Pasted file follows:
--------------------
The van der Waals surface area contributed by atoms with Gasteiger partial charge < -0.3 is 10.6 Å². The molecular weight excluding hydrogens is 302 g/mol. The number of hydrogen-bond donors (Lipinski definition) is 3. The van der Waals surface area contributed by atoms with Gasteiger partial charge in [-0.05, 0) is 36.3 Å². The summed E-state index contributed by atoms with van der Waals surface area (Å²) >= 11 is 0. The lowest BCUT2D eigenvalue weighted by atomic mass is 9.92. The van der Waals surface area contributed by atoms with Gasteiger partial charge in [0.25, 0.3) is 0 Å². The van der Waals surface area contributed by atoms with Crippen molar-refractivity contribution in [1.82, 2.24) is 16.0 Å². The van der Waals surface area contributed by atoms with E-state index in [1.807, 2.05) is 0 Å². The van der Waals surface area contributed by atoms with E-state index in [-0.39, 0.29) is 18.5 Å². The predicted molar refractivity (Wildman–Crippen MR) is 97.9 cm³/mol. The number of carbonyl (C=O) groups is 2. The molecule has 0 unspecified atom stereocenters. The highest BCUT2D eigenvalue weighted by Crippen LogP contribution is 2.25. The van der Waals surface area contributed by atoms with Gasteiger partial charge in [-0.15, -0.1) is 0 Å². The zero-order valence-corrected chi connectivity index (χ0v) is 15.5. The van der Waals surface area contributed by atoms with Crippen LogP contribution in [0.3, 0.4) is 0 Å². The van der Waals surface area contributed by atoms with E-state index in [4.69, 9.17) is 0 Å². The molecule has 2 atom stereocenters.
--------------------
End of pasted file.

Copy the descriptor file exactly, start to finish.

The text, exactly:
The van der Waals surface area contributed by atoms with Gasteiger partial charge < -0.3 is 10.6 Å². The molecular weight excluding hydrogens is 302 g/mol. The number of hydrogen-bond donors (Lipinski definition) is 3. The van der Waals surface area contributed by atoms with Gasteiger partial charge in [-0.05, 0) is 36.3 Å². The summed E-state index contributed by atoms with van der Waals surface area (Å²) >= 11 is 0. The lowest BCUT2D eigenvalue weighted by atomic mass is 9.92. The van der Waals surface area contributed by atoms with Gasteiger partial charge in [0.25, 0.3) is 0 Å². The van der Waals surface area contributed by atoms with Crippen molar-refractivity contribution in [1.82, 2.24) is 16.0 Å². The van der Waals surface area contributed by atoms with E-state index in [1.807, 2.05) is 0 Å². The van der Waals surface area contributed by atoms with E-state index in [-0.39, 0.29) is 18.5 Å². The predicted molar refractivity (Wildman–Crippen MR) is 97.9 cm³/mol. The number of carbonyl (C=O) groups is 2. The molecule has 0 unspecified atom stereocenters. The highest BCUT2D eigenvalue weighted by Crippen LogP contribution is 2.25. The van der Waals surface area contributed by atoms with Gasteiger partial charge in [-0.15, -0.1) is 0 Å². The zero-order valence-corrected chi connectivity index (χ0v) is 15.5. The van der Waals surface area contributed by atoms with Crippen LogP contribution in [0.3, 0.4) is 0 Å². The van der Waals surface area contributed by atoms with E-state index in [4.69, 9.17) is 0 Å². The molecule has 2 atom stereocenters.